Passion. I'm in my Discord right now, and this is something people ask me all the time. And I find that many are scared of their passion, AKA their interests, their hobbies, skiing, Legos, cooking, video games. People don't think their interest is a business. Dustin's interest in BMX by culture, I don't believe he thought that that was a business, that he could make 150K a year being in the BMX business. But he didn't understand that he could do a daily podcast or do videos or be a hoodie maker of BMX culture and make 100K a year. That is real. My big thing is if you're 18 to 29, try it, because you won't have to regret not trying it. Someone just asked me what kind of content, what kind of content do you find does the best? My answer in my Discord was the one that comes from the heart or the one that comes from the brain. You were either winning on emotional truths or intellectual truths. Things that you really fucking believe in or have real passion for, or shit that you really know so much and what GaryVee has won on in my opinion is that the shit I love is the shit I know and I've got both.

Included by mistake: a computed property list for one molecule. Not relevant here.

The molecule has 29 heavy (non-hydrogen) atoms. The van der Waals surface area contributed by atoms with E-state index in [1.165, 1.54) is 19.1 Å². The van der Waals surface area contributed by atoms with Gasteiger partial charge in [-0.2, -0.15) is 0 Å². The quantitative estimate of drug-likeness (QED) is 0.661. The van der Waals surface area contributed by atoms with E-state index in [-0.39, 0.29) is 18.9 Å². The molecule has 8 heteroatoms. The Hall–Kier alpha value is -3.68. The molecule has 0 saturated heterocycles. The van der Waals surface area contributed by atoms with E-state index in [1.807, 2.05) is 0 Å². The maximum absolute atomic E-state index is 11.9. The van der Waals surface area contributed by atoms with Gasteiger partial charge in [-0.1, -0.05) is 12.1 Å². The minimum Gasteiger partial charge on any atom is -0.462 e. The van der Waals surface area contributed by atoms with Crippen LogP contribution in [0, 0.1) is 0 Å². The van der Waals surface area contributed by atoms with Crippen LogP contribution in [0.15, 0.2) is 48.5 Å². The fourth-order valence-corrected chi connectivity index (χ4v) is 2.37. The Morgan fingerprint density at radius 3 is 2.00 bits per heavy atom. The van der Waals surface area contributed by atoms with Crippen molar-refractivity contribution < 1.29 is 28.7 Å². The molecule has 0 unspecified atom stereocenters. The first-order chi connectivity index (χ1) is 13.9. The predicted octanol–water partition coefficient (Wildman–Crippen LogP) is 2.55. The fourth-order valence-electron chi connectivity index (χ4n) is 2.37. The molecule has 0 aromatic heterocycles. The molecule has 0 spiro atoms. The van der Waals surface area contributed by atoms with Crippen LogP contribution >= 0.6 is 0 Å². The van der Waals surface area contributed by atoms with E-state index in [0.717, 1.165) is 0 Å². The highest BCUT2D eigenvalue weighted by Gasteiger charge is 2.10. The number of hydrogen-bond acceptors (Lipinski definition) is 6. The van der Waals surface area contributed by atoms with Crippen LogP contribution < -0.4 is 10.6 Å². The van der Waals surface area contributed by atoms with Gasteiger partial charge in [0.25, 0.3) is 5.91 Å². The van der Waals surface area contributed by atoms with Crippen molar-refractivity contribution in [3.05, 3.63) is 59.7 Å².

But when I break off into, maybe I'm less passionate about it, but I'm speaking to it or I'm passionate and it's more like sports stuff or blueberries or stuff like that and I don't know as much about it, those work. So for me, great content comes from the heart or the brain. Tips for a college student who wants to drop out. The answer to that is to drop out. If you want to drop out, you should drop out. If you're not dropping out because of the stigma, that's already gone, nobody gives a fuck. I don't even know who any, I don't know a single employee's college. If you told me right now, tell me what college Dustin, Katie, or Nick Anderson went to. I would lose, I'd go for three, and so you should drop out because that's where your heart is, that's where your mind is. But let there be no confusion. Whether you go through college or you drop out, to actually win in the real world is gonna take real effort, real work ethic, like real talent, really honing your skills. Like this is all real work out here.